Out of ` 23 lakh crore AUM of the mu­tual fund in­dus­try, the eq­uity component is ` 9 lakh crore, while the debt pie is about ` 10 lakh crore, fol­lowed by ` 4 lakh crore of liq­uid funds. The debt fund pie, says AMFI, should grow at 20-25 per cent on a year-on-year ba­sis.

For con­ser­va­tive in­vestors, debt funds are un­doubt­edly of­fer­ing good value. But for young wealth cre­ators with a risk ap­petite, the route leads to eq­uity- ori­ented funds.

Why be bullish on se­lect debt funds?

Crude oil is near­ing the $80 a bar­rel mark. With in­fla­tion­ary con­cerns resur­fac­ing, bond yields have ral­lied more than 60 ba­sis points in just one month. Be­sides, the US Fed­eral Re­serve has sig­nalled an in­crease in rates, which may put pres­sure on in­ter­est rates in In­dia too. These fac­tors will not sup­port long-term debt funds. But they will work for short­term funds. “Long-term funds may un­der­per­form in the near term, es­pe­cially from a one-year per­spec­tive, due to ris­ing yields. But for short-term funds, the neg­a­tive im­pact of rates mov­ing up is muted and they will ac­tu­ally ben­e­fit. So, in­vestors should fo­cus on low du­ra­tion, short term and credit risk funds,” says Aman­deep.

While debt funds are work­ing their charm on in­vestors, why is the glitter of gold not vis­i­ble in these seem­ingly trou­bled times?

Has gold lost its sheen?

Gnanasekhar Thya­gara­jan, Direc­tor, Re­search, Commtrendz, says three months ago he ex­pected a dra­matic move in gold due to po­ten­tial geopo­lit­i­cal flare-ups and high in­ter­est rates and in­fla­tion. Un­cer­tainty com­pels in­vestors to buy gold as it is con­sid­ered a safe haven. “The dra­matic move has been elu­sive. It seems that US-Syria war or US-China trade fight are be­ing per­ceived as tem­po­rary. Eq­uity mar­kets are show­ing far more re­silience than an­tic­i­pated. But how long can they with­stand these? Bor­row­ing in dol­lars is not cheap, crude oil and in­fla­tion are ris­ing and so even though the in­ter­est in the metal has not risen much, gold will have to rally soon,” he says.

In the last three-four months, gold has ral­lied only about 4 per cent, and not at­tracted in­vestors as ex­pected. But Pramod Ku­mar Agrawal, Chair­man, The Gem and Jew­ellery Ex­port Pro­mo­tion Coun­cil, says, “Gold jew­ellery grew 10 per cent last fi­nan­cial year. This year too, it shall, con­ser­va­tively speak­ing, grow at 10 per cent".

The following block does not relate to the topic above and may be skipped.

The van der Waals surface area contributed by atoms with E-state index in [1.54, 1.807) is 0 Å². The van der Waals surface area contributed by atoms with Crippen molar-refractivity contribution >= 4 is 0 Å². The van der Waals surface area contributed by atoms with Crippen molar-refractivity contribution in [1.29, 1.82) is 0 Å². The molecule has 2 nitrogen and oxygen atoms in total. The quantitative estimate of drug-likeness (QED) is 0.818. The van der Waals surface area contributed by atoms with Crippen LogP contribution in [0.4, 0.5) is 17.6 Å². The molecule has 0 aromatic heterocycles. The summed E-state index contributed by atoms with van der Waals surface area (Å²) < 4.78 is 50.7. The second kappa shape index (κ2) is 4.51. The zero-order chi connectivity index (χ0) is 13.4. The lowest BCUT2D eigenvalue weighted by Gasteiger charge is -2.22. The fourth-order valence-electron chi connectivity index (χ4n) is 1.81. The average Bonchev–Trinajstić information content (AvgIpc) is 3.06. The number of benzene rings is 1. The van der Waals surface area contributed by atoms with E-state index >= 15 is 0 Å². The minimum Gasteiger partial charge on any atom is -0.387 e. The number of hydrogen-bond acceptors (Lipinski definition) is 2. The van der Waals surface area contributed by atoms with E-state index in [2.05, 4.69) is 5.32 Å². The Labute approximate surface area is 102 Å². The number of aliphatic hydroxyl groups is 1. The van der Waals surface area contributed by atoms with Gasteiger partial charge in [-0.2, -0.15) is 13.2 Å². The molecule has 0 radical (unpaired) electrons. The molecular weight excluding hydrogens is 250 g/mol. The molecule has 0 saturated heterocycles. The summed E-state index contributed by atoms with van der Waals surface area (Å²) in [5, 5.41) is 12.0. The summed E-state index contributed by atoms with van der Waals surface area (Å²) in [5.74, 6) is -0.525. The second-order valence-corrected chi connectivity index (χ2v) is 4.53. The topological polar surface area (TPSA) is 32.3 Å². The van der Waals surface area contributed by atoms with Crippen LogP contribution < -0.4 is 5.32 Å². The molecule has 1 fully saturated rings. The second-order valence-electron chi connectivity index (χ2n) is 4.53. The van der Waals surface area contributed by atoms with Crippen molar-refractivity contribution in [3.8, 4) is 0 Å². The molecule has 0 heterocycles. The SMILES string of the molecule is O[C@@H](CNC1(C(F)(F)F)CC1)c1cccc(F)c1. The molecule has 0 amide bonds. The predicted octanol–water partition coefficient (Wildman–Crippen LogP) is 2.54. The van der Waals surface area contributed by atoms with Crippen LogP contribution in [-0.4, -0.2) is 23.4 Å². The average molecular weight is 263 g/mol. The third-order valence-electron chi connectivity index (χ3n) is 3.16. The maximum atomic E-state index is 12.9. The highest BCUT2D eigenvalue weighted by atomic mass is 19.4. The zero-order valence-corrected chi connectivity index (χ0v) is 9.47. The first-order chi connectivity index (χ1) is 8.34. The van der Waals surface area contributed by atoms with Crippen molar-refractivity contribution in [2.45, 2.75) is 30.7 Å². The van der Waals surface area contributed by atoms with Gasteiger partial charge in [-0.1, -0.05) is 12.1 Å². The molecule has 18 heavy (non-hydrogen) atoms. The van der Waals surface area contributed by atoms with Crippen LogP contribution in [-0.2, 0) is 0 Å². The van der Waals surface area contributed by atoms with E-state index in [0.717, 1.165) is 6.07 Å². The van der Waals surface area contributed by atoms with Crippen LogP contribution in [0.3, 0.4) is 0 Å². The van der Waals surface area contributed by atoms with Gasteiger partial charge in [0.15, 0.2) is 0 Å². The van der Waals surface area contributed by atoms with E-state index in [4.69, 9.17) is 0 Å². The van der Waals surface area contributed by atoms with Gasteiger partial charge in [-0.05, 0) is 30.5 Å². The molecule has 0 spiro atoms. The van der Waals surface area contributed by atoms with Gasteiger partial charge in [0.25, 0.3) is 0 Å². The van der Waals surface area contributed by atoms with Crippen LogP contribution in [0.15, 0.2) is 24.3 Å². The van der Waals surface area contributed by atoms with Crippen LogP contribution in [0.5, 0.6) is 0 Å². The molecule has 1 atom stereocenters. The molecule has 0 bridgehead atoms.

In­ter­est­ingly, in March and April, de­mand from ru­ral con­sumers lifted the over­all sen­ti­ment. Thya­gara­jan says there has been a 15-20 per cent uptick in de­mand from both ru­ral and ur­ban con­sumers. But it seems un­likely that the re­tail in­vestor, who has shown un­flinch­ing faith in eq­ui­ties, will seek so­lace in the yel­low metal yet.

Mu­tual Funds sahi hai!

For con­ser­va­tive in­vestors, debt funds are un­doubt­edly of­fer­ing good value. But for young wealth cre­ators with a risk ap­petite, the route leads to eq­uity-ori­ented funds. “If you have at least a five-year view, build a strat­egy to in­vest in eq­ui­ties. Yes, large caps are at el­e­vated lev­els and small and mid caps, de­spite the cor­rec­tion, are over­val­ued, but the do­mes­tic story is play­ing out well in se­lect stocks,” says Thakkar of PPFAS. “Mu­tual funds are al­lowed to in­vest in overseas stocks and so one should also look at for­eign stocks that com­ple­ment hold­ings here. Among the FANG (Face­book, Ama­zon, Net­flix, Google) group, we like Face­book and Google," he says.

While 2016 was the year of low hang­ing fruits in the eq­uity space, 2017 was when in­vestors were re­warded rather quickly. But 2018 may be dif­fer­ent. Ac­cord­ing to a Mor­gan Stan­ley re­port re­leased in the first week of May, the bull mar­ket in In­dia is in­tact. It says the clear winners in April were mo­men­tum stocks, stocks with max­i­mum 12-month re­turns, low div­i­dend yield, high beta and high fi­nan­cial lever­age. This surely smells and feels like a bull mar­ket. So, if the macros stress you, volatil­ity wor­ries you or tax dis­suades you, re­mem­ber the prom­ise of an emerg­ing mar­ket like In­dia and that money, de­ployed well, would grow even at night!